(Bloomberg) -- Trader Joe’s employees have petitioned to unionize a New York City supermarket, extending a recent wave of organizing at the company and within the broader US retail industry.
Employees at a Brooklyn store filed Friday for a unionization election, according to the docket of the National Labor Relations Board. Workers are seeking to join Trader Joe’s United, the same fledgling, independent group that prevailed in elections this summer in Massachusetts and Minneapolis, creating the first union foothold among the company’s over 500 stores. The Brooklyn site employs around 185 workers, according to the docket.
The company, owned by Germany’s Albrecht family, has said following the prior votes that it is concerned about the impacts of unionization and already offers industry-leading compensation, but is ready to immediately begin contract talks. The union said last month that it had been contacted by workers in every state where Trader Joe’s has stores.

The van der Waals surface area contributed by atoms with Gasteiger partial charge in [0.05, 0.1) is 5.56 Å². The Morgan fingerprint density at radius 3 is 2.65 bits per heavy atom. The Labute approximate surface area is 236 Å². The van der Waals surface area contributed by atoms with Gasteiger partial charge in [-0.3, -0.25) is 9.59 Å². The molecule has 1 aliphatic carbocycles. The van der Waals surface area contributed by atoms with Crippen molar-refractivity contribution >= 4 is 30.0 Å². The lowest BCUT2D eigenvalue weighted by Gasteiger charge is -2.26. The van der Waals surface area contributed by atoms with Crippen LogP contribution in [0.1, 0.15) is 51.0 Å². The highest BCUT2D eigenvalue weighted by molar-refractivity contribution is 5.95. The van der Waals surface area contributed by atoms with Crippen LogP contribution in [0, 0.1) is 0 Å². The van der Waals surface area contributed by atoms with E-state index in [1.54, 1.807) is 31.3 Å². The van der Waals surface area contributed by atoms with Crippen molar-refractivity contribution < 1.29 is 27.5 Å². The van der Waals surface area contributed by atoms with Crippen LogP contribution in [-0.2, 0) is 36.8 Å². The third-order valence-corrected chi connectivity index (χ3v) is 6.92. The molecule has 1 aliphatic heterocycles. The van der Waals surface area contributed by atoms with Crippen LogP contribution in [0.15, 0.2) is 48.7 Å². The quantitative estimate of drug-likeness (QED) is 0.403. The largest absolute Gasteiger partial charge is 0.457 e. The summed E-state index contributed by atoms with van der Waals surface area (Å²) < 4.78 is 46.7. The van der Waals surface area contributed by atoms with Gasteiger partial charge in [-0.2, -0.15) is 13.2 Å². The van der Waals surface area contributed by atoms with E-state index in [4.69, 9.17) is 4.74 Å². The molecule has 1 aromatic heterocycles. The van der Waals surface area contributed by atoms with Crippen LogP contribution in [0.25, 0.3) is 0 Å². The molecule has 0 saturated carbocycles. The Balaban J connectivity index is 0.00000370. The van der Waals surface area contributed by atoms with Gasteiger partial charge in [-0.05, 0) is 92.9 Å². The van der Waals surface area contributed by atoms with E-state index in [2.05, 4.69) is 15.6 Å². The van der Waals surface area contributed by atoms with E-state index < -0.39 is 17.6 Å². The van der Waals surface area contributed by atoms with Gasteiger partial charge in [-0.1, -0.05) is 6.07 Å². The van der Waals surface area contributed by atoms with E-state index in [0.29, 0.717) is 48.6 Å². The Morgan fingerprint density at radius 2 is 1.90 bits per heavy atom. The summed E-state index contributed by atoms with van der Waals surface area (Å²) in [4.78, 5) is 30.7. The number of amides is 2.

When the labor board determines that a union has signed up at least 30% of an appropriate potential bargaining unit at a workplace -- if the company hasn’t voluntarily agreed to recognize the group -- the agency holds an election. If the union then wins a majority of the votes, the company is legally required to collectively bargain over working conditions. Reaching a contract for the first time can be a long and arduous process, though, especially when a company wants to avoid encouraging additional organizing at other sites.
Along with Trader Joe’s, unions have won landmark elections victories over the past year at prominent firms including Amazon.com Inc., Starbucks Corp., Apple Inc., and Chipotle Mexican Grill Inc.
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